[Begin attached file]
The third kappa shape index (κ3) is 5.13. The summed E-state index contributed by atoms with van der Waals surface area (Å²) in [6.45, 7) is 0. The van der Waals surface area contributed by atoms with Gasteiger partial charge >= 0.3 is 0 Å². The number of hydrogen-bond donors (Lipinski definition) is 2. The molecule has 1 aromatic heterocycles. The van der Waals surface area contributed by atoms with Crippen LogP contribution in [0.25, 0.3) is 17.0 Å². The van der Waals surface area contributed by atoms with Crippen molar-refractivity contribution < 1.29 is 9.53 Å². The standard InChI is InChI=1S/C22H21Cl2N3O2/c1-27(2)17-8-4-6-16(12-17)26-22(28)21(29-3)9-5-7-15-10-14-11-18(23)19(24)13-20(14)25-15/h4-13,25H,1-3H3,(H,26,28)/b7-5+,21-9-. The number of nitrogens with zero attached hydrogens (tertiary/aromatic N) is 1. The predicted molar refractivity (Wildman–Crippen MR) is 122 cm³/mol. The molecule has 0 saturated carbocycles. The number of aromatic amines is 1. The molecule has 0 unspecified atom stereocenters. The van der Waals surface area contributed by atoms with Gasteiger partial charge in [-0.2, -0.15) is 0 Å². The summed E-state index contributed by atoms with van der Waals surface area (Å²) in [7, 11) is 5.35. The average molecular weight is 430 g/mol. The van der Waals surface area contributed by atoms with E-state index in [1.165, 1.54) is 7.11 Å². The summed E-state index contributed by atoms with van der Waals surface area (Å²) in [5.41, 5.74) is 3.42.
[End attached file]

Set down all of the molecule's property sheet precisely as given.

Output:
The third kappa shape index (κ3) is 5.13. The summed E-state index contributed by atoms with van der Waals surface area (Å²) in [6.45, 7) is 0. The van der Waals surface area contributed by atoms with Gasteiger partial charge >= 0.3 is 0 Å². The number of hydrogen-bond donors (Lipinski definition) is 2. The molecule has 1 aromatic heterocycles. The van der Waals surface area contributed by atoms with Crippen LogP contribution in [0.25, 0.3) is 17.0 Å². The van der Waals surface area contributed by atoms with Crippen molar-refractivity contribution < 1.29 is 9.53 Å². The standard InChI is InChI=1S/C22H21Cl2N3O2/c1-27(2)17-8-4-6-16(12-17)26-22(28)21(29-3)9-5-7-15-10-14-11-18(23)19(24)13-20(14)25-15/h4-13,25H,1-3H3,(H,26,28)/b7-5+,21-9-. The number of nitrogens with zero attached hydrogens (tertiary/aromatic N) is 1. The predicted molar refractivity (Wildman–Crippen MR) is 122 cm³/mol. The molecule has 0 saturated carbocycles. The number of aromatic amines is 1. The molecule has 0 unspecified atom stereocenters. The van der Waals surface area contributed by atoms with Gasteiger partial charge in [-0.2, -0.15) is 0 Å². The summed E-state index contributed by atoms with van der Waals surface area (Å²) in [7, 11) is 5.35. The average molecular weight is 430 g/mol. The van der Waals surface area contributed by atoms with E-state index in [1.165, 1.54) is 7.11 Å². The summed E-state index contributed by atoms with van der Waals surface area (Å²) in [5.41, 5.74) is 3.42.